Careers and employability
As an economics graduate, you will leave Manchester with the skills and knowledge you need to take the next step towards your chosen career path.
- 90% of recent economics graduates are in work or further study six months after they graduate.
- 70% of those economics graduates are working in professional or managerial roles.
(Source: Key Information Set Data from UNISTATS)
Typical career paths
Our graduates are highly sought after, you will be able to use your skills and knowledge in a wide-range of different areas, such as:
- accountancy and actuarial science
- finance and banking
- management training
Every year we have students from our economics programmes (BSc, BA Econ and PPE) going on to postgraduate study here at Manchester, but also at other leading universities, including the following:
- London School of Economics
- Imperial College
- King’s College
Find out more about postgraduate research with the economics department at Manchester.
Our students also go on to:
- advanced economics training;
- professional training within academia;
- other specialised training and into careers.
Our degrees are designed to help you gain useful employment not only through the acquisition of knowledge of key concepts from economics and a subject-specific skill set but also through a range of transferable skills.
Subject-specific concepts include:
- opportunity cost;
- the importance of incentives;
- the idea of equilibrium;
- disequilibrium and stability;
- strategic thinking;
- expectations and surprises;
- the relevance of marginal considerations.
Subject-specific skills include:
- An ability to abstract. From the study of economic principles and models, students see how one can abstract the essential features of complex systems and provide a useable framework for evaluation and assessment of the effects of policy or other exogenous events.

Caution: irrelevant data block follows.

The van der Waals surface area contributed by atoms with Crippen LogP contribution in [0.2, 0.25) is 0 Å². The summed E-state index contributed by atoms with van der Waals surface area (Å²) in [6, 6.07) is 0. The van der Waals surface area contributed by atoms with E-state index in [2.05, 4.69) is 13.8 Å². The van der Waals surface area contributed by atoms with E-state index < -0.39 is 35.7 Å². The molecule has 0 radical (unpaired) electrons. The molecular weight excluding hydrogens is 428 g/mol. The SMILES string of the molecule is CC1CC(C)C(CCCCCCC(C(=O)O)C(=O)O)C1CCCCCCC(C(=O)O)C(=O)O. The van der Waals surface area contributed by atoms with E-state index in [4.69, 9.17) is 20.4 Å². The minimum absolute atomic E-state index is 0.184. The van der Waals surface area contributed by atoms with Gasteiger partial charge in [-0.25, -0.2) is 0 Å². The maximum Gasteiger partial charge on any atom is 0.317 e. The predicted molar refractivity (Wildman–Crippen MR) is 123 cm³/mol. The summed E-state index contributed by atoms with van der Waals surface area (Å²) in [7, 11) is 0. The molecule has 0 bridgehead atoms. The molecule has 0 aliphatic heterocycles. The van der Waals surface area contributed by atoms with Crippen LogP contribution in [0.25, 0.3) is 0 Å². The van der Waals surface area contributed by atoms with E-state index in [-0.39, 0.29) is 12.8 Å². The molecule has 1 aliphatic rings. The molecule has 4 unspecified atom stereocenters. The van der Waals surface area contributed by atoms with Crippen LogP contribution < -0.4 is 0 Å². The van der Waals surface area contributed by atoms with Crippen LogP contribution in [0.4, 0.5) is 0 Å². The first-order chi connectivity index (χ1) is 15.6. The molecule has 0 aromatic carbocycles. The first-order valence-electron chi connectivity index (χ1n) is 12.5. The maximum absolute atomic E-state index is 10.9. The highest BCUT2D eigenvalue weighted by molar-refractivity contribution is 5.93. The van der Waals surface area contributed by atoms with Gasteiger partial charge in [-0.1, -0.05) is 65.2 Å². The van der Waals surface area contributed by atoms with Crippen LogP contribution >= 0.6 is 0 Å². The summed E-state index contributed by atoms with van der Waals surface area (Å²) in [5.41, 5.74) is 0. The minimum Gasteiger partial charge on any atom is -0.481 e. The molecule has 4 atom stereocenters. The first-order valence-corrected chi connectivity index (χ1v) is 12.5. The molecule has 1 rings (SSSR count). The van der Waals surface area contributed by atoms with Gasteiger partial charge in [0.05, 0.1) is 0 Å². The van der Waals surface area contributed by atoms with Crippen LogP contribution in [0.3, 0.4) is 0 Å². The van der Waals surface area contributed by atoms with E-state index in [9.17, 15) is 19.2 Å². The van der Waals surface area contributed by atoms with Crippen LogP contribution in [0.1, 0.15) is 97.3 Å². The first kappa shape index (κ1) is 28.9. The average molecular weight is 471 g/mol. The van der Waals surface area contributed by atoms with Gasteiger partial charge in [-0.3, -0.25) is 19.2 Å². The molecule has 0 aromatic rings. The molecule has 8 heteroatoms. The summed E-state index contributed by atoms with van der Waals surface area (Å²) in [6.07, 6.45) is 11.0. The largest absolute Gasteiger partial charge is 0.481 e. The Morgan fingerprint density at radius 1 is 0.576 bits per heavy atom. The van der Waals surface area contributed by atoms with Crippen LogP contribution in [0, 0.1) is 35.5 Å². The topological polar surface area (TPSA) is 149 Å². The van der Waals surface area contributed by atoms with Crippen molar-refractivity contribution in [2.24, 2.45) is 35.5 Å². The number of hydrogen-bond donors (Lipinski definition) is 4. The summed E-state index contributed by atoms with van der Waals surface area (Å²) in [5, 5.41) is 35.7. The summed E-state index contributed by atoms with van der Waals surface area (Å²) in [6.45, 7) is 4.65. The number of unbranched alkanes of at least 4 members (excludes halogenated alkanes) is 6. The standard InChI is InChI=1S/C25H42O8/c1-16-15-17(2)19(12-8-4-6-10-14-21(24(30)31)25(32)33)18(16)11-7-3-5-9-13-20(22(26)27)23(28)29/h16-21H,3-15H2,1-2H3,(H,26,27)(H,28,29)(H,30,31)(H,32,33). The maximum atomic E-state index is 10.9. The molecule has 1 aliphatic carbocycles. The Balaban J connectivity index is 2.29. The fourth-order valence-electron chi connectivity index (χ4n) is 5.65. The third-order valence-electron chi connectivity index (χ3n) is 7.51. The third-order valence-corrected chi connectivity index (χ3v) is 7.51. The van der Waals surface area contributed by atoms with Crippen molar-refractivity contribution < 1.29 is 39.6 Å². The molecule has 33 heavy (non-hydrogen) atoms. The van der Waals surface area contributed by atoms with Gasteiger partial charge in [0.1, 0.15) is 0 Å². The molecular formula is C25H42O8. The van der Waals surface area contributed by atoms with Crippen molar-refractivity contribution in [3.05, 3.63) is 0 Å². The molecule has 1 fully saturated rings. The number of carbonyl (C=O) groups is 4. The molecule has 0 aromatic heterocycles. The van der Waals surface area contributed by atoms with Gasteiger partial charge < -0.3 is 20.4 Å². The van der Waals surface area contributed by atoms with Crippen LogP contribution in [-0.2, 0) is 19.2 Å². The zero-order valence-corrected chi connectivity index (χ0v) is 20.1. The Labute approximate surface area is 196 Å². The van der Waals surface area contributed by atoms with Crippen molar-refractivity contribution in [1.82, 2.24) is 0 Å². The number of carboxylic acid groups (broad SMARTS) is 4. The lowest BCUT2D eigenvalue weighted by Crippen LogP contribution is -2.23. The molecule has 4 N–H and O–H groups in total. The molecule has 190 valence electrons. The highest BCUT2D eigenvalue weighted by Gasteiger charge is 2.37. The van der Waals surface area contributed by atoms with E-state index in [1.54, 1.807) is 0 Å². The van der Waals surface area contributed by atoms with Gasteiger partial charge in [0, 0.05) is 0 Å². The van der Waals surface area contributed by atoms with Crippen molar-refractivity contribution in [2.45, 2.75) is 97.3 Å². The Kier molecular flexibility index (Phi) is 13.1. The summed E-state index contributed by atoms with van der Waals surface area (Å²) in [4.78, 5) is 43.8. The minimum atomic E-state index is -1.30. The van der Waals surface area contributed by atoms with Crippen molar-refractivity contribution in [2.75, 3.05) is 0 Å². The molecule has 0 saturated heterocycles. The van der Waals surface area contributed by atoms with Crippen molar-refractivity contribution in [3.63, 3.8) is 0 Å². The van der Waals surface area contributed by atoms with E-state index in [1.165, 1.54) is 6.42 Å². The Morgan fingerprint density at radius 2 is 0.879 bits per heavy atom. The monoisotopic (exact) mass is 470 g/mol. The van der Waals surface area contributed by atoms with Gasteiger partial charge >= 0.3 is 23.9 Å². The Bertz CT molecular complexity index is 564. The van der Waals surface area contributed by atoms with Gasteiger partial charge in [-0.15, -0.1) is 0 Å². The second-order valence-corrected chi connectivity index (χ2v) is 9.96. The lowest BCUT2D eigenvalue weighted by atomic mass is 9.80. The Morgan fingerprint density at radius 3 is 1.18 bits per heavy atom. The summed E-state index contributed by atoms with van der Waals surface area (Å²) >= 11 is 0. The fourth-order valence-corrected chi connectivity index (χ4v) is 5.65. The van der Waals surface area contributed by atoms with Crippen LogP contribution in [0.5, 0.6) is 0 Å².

- An ability to use various forms of logical analysis including both deduction and induction with economic reasoning often being formulated in terms of logical ways of using assumption-based models.
- An ability to organise, present and analyse data. Also knowledge of sources of relevance to understanding industry, business and government.
- An ability to frame questions. That is the ability to decide what should be taken as given or fixed for the purposes of setting up and solving a problem, ie what the important 'parameters' are in constraining the solution to the problem.
- An ability to analyse, manage and present information using numerical, statistical and computational skills.
Transferable skills give you the ability to:
- research, source and examine information thoroughly;
- critically analyse evidence and construct coherent arguments;
- write and speak well and communicate technical concepts to a broad audience;
- act independently and pursue one’s own intellectual endeavours;
- act with others in a team;
- take an open-minded approach to work.
Our students are typically very successful with getting useful and fulfilling employment or going on to further study. Here are some recent examples:
- The UK Civil Service including the Government Economic Service, the Bank of England, the Department for International Development, the Home Office and the Foreign Office.
- Big city firms including KPMG, Deloitte, PricewaterhouseCoopers, Merrill Lynch, Goldman Sachs, Citibank, United Assurance, HSBC, Prudential plc, Nationwide Building Society, Deutsche Bank and the Co-Op.
- Large industrial companies such as Ford, Rolls Royce, British Telecom and BP.
- Take the Manchester Leadership Programme, develop your leadership skills and participate in community volunteering.
- Fast track your career with the Manchester Graduate Internship Programme.
- Prospects for Economics – information on transferable skills, career areas and job options.
- UNISTATS – Compare official course data from universities and colleges.
- Find out why career-minded undergraduates are opting for social sciences.